Graphic Novel, Memoir/Autobiography, Non-Fiction

Kid Gloves by Lucy Knisley

I don’t know if I want kids. Thankfully, my husband also isn’t sure, so we are unsure together. And when Lucy announced her own pregnancy at the beginning of 2016, I was so excited because I knew, eventually, she’d write about it has she has done with countless other events in her life, such as when she got married and wrote Something New. So once again, I turn to Lucy for wisdom and advice, guidance and experience, to help me continue to understand my own feelings toward motherhood as my 30th birthday swiftly approaches.

Synopsis

From the inside flap:
Her whole life, Lucy Knisley wanted to be a mother. But when it was finally the perfect time, conceiving turned out to be harder than anything she’d ever attempted. Fertility problems were followed by miscarriages, and her eventual successful pregnancy plagued by health issues, up to a dramatic near-death experience during labor and delivery.

This surprisingly informative memoir not only follows Lucy’s personal transition into motherhood but also illustrates the history and science of reproductive health from all angles, including curious facts and inspiring (and notorious) figures in medicine and midwifery. Whether you’ve got kids, want them, or want nothing to do with them, there’s something in this graphic memoir for you.

Review

I have always felt like Lucy Knisley is the big sister I wish I had. I had a few older step sisters over the years, but as seems to be the case with most American families these days, we didn’t keep in touch when our respective parents split. So on Lucy I rely. French Milk I read before studying abroad, Displacement to help me cope with my grandmother’s aging on a family trip to the Bahamas, Something New arrived shortly before I got married… and now, as my husband and I contemplate having children, Lucy has come through for me once again, releasing Kid Gloves.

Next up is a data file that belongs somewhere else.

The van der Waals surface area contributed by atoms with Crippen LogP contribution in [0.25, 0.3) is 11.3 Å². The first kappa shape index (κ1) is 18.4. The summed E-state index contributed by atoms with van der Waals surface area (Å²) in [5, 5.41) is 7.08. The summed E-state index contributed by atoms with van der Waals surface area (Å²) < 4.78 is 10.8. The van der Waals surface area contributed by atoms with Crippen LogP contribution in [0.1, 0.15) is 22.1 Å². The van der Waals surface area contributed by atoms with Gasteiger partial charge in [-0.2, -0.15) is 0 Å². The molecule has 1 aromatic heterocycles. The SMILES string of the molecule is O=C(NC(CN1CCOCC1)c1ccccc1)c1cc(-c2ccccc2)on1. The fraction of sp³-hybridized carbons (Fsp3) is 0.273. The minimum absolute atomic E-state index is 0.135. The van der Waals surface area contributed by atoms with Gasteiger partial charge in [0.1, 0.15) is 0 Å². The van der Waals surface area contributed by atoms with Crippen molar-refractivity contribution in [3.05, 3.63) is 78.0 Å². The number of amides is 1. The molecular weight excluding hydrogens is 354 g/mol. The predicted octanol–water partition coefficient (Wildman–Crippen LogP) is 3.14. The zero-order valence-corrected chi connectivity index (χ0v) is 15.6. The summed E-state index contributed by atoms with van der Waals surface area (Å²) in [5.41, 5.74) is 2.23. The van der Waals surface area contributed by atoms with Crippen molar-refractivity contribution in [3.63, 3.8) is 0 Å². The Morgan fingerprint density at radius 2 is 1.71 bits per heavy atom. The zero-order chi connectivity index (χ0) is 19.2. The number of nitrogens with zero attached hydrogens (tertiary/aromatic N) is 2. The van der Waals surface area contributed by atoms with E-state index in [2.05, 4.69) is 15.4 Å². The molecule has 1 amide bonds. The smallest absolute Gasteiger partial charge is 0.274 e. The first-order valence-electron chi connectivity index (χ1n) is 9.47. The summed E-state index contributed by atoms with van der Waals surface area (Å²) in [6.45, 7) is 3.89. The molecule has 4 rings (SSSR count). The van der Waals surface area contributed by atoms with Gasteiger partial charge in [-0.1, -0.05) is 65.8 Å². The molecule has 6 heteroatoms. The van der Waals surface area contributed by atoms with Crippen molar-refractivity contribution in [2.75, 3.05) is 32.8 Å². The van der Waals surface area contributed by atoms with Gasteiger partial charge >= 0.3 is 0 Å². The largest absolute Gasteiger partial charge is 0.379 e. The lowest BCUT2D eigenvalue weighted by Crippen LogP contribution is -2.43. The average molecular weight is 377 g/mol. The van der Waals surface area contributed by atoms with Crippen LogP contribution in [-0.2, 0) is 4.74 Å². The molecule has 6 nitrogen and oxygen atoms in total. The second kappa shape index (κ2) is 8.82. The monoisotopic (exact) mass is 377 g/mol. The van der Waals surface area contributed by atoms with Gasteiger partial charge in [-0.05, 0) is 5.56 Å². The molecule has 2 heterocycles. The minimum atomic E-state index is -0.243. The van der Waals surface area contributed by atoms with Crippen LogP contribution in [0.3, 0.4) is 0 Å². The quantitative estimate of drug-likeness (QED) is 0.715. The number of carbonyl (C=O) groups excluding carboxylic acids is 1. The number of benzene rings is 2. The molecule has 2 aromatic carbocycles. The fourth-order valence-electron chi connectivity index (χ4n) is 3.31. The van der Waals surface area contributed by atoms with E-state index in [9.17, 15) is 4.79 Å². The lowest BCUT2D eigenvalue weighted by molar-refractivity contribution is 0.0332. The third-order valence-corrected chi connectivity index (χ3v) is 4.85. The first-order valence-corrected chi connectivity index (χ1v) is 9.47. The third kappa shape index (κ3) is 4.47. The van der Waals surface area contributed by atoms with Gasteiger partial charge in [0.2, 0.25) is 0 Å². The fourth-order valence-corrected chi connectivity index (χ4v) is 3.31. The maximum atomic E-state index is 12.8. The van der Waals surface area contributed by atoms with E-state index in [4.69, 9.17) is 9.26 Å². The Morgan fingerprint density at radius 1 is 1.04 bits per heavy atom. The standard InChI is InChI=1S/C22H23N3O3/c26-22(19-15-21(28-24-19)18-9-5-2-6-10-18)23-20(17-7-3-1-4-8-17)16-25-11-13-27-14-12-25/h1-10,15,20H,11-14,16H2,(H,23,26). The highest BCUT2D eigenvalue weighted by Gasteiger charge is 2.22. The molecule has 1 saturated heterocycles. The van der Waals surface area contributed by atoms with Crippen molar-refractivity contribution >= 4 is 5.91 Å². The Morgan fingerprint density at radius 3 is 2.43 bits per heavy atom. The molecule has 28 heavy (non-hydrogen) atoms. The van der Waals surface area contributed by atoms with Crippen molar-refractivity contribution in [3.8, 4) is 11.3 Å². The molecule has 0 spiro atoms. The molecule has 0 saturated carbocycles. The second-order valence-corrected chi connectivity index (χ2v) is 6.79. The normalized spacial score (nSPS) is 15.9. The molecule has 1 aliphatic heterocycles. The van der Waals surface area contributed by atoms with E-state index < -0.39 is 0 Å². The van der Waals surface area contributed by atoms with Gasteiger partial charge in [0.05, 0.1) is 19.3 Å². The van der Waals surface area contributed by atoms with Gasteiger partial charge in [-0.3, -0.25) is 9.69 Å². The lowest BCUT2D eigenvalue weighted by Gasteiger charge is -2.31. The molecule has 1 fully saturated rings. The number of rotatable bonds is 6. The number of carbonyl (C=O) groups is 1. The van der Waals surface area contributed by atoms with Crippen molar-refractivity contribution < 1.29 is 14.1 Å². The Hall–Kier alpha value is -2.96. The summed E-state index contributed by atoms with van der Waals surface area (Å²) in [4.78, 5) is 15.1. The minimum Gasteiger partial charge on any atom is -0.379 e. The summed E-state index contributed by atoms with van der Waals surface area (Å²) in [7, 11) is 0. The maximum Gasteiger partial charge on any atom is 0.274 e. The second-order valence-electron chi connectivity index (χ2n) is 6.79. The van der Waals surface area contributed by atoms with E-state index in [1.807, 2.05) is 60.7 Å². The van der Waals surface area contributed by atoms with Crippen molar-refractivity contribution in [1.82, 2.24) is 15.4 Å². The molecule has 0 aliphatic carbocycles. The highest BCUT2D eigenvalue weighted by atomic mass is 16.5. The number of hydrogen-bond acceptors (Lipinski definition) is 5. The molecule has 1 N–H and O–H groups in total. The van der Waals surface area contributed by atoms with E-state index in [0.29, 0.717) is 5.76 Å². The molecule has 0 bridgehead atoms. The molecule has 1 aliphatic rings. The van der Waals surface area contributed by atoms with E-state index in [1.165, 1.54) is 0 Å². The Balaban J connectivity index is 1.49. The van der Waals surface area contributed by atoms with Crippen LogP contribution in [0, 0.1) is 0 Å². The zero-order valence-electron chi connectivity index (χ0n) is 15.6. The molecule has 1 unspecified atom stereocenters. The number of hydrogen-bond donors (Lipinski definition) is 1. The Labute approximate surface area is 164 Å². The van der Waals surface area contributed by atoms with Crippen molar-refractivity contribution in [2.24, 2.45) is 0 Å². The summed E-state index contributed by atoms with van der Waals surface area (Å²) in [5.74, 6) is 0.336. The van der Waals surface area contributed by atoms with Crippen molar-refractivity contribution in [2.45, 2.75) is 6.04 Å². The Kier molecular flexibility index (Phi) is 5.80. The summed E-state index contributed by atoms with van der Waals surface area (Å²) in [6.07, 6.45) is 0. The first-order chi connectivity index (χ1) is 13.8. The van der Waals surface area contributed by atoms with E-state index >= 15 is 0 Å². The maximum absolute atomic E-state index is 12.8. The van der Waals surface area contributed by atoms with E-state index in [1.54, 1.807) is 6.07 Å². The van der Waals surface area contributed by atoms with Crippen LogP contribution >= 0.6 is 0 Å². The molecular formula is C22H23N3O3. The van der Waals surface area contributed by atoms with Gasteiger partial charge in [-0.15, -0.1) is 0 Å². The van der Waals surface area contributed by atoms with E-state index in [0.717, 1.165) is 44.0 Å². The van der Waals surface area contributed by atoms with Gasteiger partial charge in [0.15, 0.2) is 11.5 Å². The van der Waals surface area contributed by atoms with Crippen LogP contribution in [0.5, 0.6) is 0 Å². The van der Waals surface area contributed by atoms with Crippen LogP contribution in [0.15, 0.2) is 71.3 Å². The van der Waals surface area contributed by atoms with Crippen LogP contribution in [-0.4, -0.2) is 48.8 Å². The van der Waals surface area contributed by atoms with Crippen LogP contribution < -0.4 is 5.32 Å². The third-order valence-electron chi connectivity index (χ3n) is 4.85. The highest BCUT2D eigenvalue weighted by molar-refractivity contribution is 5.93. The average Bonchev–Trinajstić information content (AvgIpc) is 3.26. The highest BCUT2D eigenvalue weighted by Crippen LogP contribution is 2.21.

When I begged our publisher rep for an early copy, the rep with whom I’ve had many conversations about our childbearing decisions, warned me that it wasn’t a glowing recommendation either way, but a chronicle of Lucy’s unique experience, which was exactly what I needed. Lucy’s honest depictions of her life have offered me more guidance and wisdom than any other author of the last decade of my reading life.

As my friends have, and try to have, children, I find myself wondering if I want to join their ranks or if I would be happier as Aunt Sarah. When my nephew was born in late 2017, I revisited my feelings once again, and found myself happily Aunt Sarah, happy to hand him back to my brother- and sister-in-law. Lucy’s memoir has helped me understand my own feelings and it is truly a spectacular book.